Rebecca Adlington, Chrissie Wellington, Keri-Anne Payne, Sarah Stevenson and Kath Grainger each won world titles in 2011. None, however, mustered enough votes to make the shortlist for this year's BBC Sports Personality of the Year award, meaning the selection is a 10-man shortlist. That caused a degree of outrage yesterday with Wellington tweeting, "Disgraceful".
The BBC, while doubtless delighted at the publicity boost to an ailing flagship event, was quick to pass the buck, noting the shortlist was drawn up by the sports departments of 27 newspapers and magazines. However, they must bear some responsibility for the eclectic mix of publications which includes lads' mags Nuts and Zoo (both supplied all-male lists) but not female orientated magazines such as Zest. There was criticism, too, of the parochial nature of some shortlists with the Manchester Evening News managing to select two footballers apiece from Manchester City and Manchester United, two Lancashire cricketers, and a Mancunian swimmer.
That was Payne, who won gold at this year's world aquatic championships in the 10km open water category and was certainly a more worthy suggestion than Dimitar Berbatov whom the MEN also nominated. However, does she deserve a place in the top 10? The Independent was one of the publications not to include a woman and Matt Gatward, the sports editor, said of Payne's success: "It is a fine achievement, but if a man won that event would we be saying he should be included? You shouldn't include a woman just for the sake of it."
Indeed, triathlete Wellington's failure to make the top 10 is matched by the absence of Alistair Brownlee, who won team gold and individual bronze at the world triathlon championships. While Grainger at least picked up votes, Mark Hunter and Zac Purchase, who also won gold at the rowing world championships, did not get a mention. As for male world champions Danny Hart (downhill mountain biking) Jamie Bestwick (BMX) and Paul Foster (bowls), or IndyCar champion Dario Franchitti, they gained a single vote between them.
The reality is only those in high profile sports will be included and the most successful female athletes this year have been in less popular sports. Ironman, taekwondo, and, outside of the Olympics, swimming and rowing, are not major sports in Britain. Golf, tennis (in which Andy Murray, while not winning a Slam, is top four in a globally played sport), cricket, boxing and track & field are. Cycling is more a minority pursuit but Mark Cavendish shone in the high-profile Tour de France.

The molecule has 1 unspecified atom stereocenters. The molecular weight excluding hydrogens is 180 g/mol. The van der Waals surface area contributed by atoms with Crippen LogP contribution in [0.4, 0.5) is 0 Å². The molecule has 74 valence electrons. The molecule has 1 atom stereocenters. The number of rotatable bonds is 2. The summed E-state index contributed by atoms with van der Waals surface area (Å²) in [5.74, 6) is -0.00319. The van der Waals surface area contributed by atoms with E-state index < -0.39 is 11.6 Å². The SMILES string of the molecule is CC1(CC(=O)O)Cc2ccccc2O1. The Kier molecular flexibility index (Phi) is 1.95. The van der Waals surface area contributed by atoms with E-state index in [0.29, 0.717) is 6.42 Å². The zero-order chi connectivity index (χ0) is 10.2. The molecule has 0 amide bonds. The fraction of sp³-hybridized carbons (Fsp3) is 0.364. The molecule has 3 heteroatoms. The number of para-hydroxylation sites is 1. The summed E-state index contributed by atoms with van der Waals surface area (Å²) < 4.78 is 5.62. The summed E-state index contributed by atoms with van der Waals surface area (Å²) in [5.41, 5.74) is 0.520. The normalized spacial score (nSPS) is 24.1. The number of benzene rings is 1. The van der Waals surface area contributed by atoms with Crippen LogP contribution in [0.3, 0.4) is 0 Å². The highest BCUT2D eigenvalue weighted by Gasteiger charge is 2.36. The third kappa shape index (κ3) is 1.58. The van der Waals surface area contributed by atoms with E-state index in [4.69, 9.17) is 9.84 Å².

In high-profile sports English women were less prominent. In athletics – which with tennis is the only leading sport in which women attract as much publicity as men – Hannah England and Jessica Ennis both won silver at the world championships, but the shortlisted Dai Greene and Mo Farah won gold.
Fifty-one athletes were nominated in all, 12 of them female. Only England's Ashes-winning cricketers made the top 10 from a team sport. England's women cricketers won the summer's quadrangular one-day series, and have just completed a successful tour of South Africa, but they lost the Ashes in a one-off Test in Australia in January.
Of other team sports England's female rugby players won nine of their 10 fixtures, retaining the Six Nations, but were unable to match the media profile of the previous year when they reached the final of the Women's Rugby World Cup. There were three English women golfers in Europe's successful Solheim Cup team, but none excelled individually. The footballers reached the World Cup quarter-finals, but probably needed to go further for individuals to penetrate deep into national consciousness.
There is a silver lining in that several female athletes will have had their profiles raised by the furore. Be honest, how many of you could name the sports the four athletes named alongside Adlington in the opening sentence competed in? Women's sport does not get much media attention because the public do not demand it. The Independent's sports desk gets more letters asking for increased coverage of lower league football, or racecards, than of women's sport. This is reflected in the field: Arsenal ladies, the most successful female team in the nation's biggest sport, play at non-League Borehamwood, in front of hundreds.
Until women's sport attracts greater interest, coverage will remain sparse. Next year's Olympics should provide a significant lift to several female sports and it will be a surprise – maybe even "a disgrace" – if there are not strong contenders next year.
Men only: Women who missed out
Ten women who could have been nominated (sport, votes received):
Rebecca Adlington (swimming, 6) World champion: 800m freestyle.
Nicola Adams (boxing, 1) European amateur champion, flyweight.
Hannah England (athletics, 1) Silver, 1500m, world championships.
Jessica Ennis (athletics, 1) Silver, heptathlon, world championships.
Kath Grainger (rowing, 2) World champion: double sculls (with Anna Watkins).
Victoria Pendleton (cycling, 2) European champion, world runner-up: Team Sprint (with Jessica Varnish).
Sarah Stevenson (taekwondo, 3) World champion: welterweight.
Keri-Anne Payne (swimming, 5) World champion: 10 km open water.
Jill Scott (football, 0) World Cup quarter-finalist.
Chrissie Wellington (triathlon, 3) World champion: ironman.
The actual shortlist (sport, votes received):
Mark Cavendish (cycling, 23).
Darren Clarke (golf, 26).
Alastair Cook (cricket, 18).
Luke Donald (golf, 11).
Mo Farah (athletics, 25).
Dai Greene (athletics, 17).
* Amir Khan (boxing, 7).
Rory McIlroy (golf, 27).
Andy Murray (tennis,14).
Andrew Strauss (cricket, 14).
* 'The Independent' chose Jimmy Anderson instead of Amir Khan, but otherwise matched the shortlist